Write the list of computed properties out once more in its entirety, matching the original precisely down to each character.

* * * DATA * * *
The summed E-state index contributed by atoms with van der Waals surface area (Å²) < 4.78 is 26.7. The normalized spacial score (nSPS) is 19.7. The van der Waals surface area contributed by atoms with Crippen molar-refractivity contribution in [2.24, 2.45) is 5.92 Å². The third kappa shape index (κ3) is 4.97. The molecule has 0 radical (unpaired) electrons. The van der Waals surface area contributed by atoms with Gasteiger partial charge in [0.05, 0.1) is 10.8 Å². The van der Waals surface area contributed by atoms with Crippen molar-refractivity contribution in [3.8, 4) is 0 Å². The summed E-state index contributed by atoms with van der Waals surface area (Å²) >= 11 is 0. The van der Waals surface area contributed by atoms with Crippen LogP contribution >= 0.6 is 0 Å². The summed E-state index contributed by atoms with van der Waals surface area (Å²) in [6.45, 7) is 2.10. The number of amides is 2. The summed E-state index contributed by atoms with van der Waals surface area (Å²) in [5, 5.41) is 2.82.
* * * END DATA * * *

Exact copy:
The summed E-state index contributed by atoms with van der Waals surface area (Å²) < 4.78 is 26.7. The normalized spacial score (nSPS) is 19.7. The van der Waals surface area contributed by atoms with Crippen molar-refractivity contribution in [2.24, 2.45) is 5.92 Å². The third kappa shape index (κ3) is 4.97. The molecule has 0 radical (unpaired) electrons. The van der Waals surface area contributed by atoms with Gasteiger partial charge in [0.05, 0.1) is 10.8 Å². The van der Waals surface area contributed by atoms with Crippen molar-refractivity contribution in [3.8, 4) is 0 Å². The summed E-state index contributed by atoms with van der Waals surface area (Å²) >= 11 is 0. The van der Waals surface area contributed by atoms with Crippen LogP contribution >= 0.6 is 0 Å². The summed E-state index contributed by atoms with van der Waals surface area (Å²) in [6.45, 7) is 2.10. The number of amides is 2. The summed E-state index contributed by atoms with van der Waals surface area (Å²) in [5, 5.41) is 2.82.